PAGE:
dc.contributor.authorTang, Chaoying
dc.date.accessioned2013-01-03T04:21:56Z
dc.date.accessioned2017-07-23T08:29:43Z
dc.date.available2013-01-03T04:21:56Z
dc.date.available2017-07-23T08:29:43Z
dc.date.copyright2012en_US
dc.date.issued2012
dc.identifier.citationTang, C. (2012). Uncovering vein patterns from color skin images for personal identification in forensic investigation. Doctoral thesis, Nanyang Technological University, Singapore.
dc.identifier.urihttp://hdl.handle.net/10356/51059
dc.description.abstractRecent technological advances have allowed for a proliferation of digital evidence images. Using these images as evidence in legal cases (e.g. child sexual abuse, child pornography and masked gunmen) can be very challenging, because the faces of criminals or victims are not visible. Although large skin marks and tattoos have been used, they are ineffective in some legal cases, because the skin exposed in evidence images have neither unique tattoos nor enough skin marks for identification. The blood vessel between the skin and the muscle covering most parts of the human body is a powerful biometric trait, because of its universality, permanence and distinctiveness. Traditionally, it was impossible to use vein patterns for forensic identification, because they were not visible in color images. All the current vein recognition systems developed by companies and research laboratories rely on near infrared (NIR) imaging devices to capture high quality vein patterns from hand and wrist, where skin is relatively thin, for commercial applications. Up until now, no one studies vein patterns for forensic identification because no method has been developed to visualize vein patterns hidden in color images. The primary aim of this research is to develop algorithms for visualizing vein patterns hidden in color images so that criminal and victim identification can be performed based on vein patterns. The secondary aim of this research is to develop algorithms for removing JPEG blocking artifacts in skin images that adversely affect forensic recognition. We propose two approaches for uncovering vein patterns from color skin images. The first approach is based on RGB-NIR mapping. It extracts information from a pair of synchronized color and NIR images and uses a neural network (NN) to map RGB values to NIR intensities. Furthermore, we design an automatic intensity adjustment scheme for illumination compensation and an NN weight adjustment scheme for improving the robustness of the approach. Using an automatic matching algorithm, we match resultant images from the RGB-NIR mapping approach and find that its matching result is comparable to the result from matching NIR images, which are always considered as ground truth of vein patterns. In the second approach, we use principles of optics and skin biophysics for uncovering vein patterns. It inverses the process of skin color formation in an image and derives the corresponding biophysical parameters, where veins can be observed. Based on this approach we develop four optical models for simulating skin color formation. They are all based on the radiative transfer equation which quantitatively describes transport of light in the human skin. The first and second optical models use the Kubelka-Munk (K-M) model to approximate the solution of the radiative transfer equation, whose exact analytical solution has not yet been obtained for complex and multiple scattering media such as human skin. In these two models, we assume that the optical properties of human skin is determined by three layers – the stratum corneum, the epidermis, and the dermis, and veins are located in the dermis. To overcome the limits of the first model, the second optical model uses a color optimization scheme and the automatic intensity adjustment scheme. The third and fourth optical models use Reichman’s solution to the radiative transfer equation. In the fourth optical model, we add the fourth layer, the hypodermis consisting of adipose and blood vessels to the skin structure. Because none of the models can provide exact and complete vein patterns, we propose a method to fuse the vein patterns obtained from different models. Experimental evaluations show that the fusion results are much better than any of the single models and also the RGB-NIR mapping approach. Its matching result is even better than matching NIR images. Furthermore, we develop two specific approaches to remove blocking artifacts in JPEG-compressed skin images. The first one is a maximum-a-posteriori (MAP)-based approach which formulates skin image deblocking as an estimation problem, and embeds statistical information of skin images into a MAP model to perform the estimation. The second one is a knowledge-based approach which extracts prior knowledge of skin images from a training set, and uses it to infer original blocks in compressed evidence images. Two inference schemes, a block synthesis algorithm and an indexing mechanism are also proposed for this approach. Both approaches guarantee that the resultant and compressed images have the same quantized DCT coefficients. Experimental results demonstrate that the approaches perform better than other methods. In this research, we break the limit of traditional vein recognition and show its potential for forensic analysis. According to our best knowledge, no one did similar research before.en_US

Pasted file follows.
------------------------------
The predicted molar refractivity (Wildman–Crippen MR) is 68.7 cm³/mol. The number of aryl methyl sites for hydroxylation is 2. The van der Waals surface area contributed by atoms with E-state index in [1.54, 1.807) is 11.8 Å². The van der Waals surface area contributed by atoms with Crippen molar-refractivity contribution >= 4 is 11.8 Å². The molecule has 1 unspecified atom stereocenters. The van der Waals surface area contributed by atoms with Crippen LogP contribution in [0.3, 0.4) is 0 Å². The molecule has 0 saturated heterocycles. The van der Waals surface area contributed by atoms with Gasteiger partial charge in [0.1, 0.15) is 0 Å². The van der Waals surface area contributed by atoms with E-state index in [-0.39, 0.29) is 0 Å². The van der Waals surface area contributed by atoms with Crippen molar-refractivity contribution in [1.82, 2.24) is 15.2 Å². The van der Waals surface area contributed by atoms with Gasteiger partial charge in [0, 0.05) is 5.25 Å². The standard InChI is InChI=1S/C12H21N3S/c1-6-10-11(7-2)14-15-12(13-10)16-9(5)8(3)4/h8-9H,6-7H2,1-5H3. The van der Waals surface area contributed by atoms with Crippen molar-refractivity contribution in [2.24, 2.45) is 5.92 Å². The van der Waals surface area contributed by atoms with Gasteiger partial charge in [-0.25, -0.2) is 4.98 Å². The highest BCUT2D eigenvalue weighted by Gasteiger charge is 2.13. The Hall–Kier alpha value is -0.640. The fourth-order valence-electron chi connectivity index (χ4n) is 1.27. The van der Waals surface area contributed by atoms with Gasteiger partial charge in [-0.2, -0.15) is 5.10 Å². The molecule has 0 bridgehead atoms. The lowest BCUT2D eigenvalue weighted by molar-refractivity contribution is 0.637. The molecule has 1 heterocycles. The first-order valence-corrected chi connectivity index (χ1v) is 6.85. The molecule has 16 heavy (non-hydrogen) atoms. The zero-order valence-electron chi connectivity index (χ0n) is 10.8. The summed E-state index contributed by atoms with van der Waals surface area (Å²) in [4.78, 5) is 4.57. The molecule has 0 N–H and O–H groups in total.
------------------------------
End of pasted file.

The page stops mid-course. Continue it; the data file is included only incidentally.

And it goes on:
dc.format.extent207 p.en_US
dc.language.isoenen_US
dc.subjectDRNTU::Engineering::Computer science and engineering::Computing methodologies::Image processing and computer visionen_US
dc.subjectDRNTU::Engineering::Computer science and engineering::Computing methodologies::Pattern recognitionen_US
dc.titleUncovering vein patterns from color skin images for personal identification in forensic investigationen_US
dc.typeThesis
dc.contributor.researchForensics and Security Laben_US
dc.contributor.schoolSchool of Computer Engineeringen_US
dc.contributor.supervisorKong Wai-Kin Adamsen_US
dc.description.degreeDOCTOR OF PHILOSOPHY (SCE)en_US